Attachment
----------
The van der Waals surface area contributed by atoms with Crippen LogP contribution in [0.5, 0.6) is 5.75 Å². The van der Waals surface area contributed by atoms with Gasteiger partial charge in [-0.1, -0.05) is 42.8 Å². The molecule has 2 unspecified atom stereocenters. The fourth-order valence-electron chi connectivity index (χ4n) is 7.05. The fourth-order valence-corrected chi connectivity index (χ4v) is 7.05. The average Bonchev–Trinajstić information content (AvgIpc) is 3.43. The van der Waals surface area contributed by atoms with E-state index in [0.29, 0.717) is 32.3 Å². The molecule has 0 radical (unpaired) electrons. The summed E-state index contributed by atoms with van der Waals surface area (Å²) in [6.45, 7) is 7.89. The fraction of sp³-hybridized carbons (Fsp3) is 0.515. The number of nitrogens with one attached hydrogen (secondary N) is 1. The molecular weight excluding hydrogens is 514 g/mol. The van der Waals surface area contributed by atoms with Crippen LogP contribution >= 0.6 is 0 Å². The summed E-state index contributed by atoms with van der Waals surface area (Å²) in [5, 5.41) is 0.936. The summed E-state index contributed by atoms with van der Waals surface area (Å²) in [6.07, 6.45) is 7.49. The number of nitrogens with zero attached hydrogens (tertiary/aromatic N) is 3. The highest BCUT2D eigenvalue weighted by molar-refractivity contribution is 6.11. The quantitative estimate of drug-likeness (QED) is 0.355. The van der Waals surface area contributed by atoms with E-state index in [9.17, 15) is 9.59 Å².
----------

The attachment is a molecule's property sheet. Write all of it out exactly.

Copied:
The van der Waals surface area contributed by atoms with Crippen LogP contribution in [0.5, 0.6) is 5.75 Å². The van der Waals surface area contributed by atoms with Gasteiger partial charge in [-0.1, -0.05) is 42.8 Å². The molecule has 2 unspecified atom stereocenters. The fourth-order valence-electron chi connectivity index (χ4n) is 7.05. The fourth-order valence-corrected chi connectivity index (χ4v) is 7.05. The average Bonchev–Trinajstić information content (AvgIpc) is 3.43. The van der Waals surface area contributed by atoms with E-state index in [0.29, 0.717) is 32.3 Å². The molecule has 0 radical (unpaired) electrons. The summed E-state index contributed by atoms with van der Waals surface area (Å²) in [6.45, 7) is 7.89. The fraction of sp³-hybridized carbons (Fsp3) is 0.515. The number of nitrogens with one attached hydrogen (secondary N) is 1. The molecular weight excluding hydrogens is 514 g/mol. The van der Waals surface area contributed by atoms with Crippen LogP contribution >= 0.6 is 0 Å². The summed E-state index contributed by atoms with van der Waals surface area (Å²) in [5, 5.41) is 0.936. The summed E-state index contributed by atoms with van der Waals surface area (Å²) in [6.07, 6.45) is 7.49. The number of nitrogens with zero attached hydrogens (tertiary/aromatic N) is 3. The highest BCUT2D eigenvalue weighted by molar-refractivity contribution is 6.11. The quantitative estimate of drug-likeness (QED) is 0.355. The van der Waals surface area contributed by atoms with E-state index in [9.17, 15) is 9.59 Å².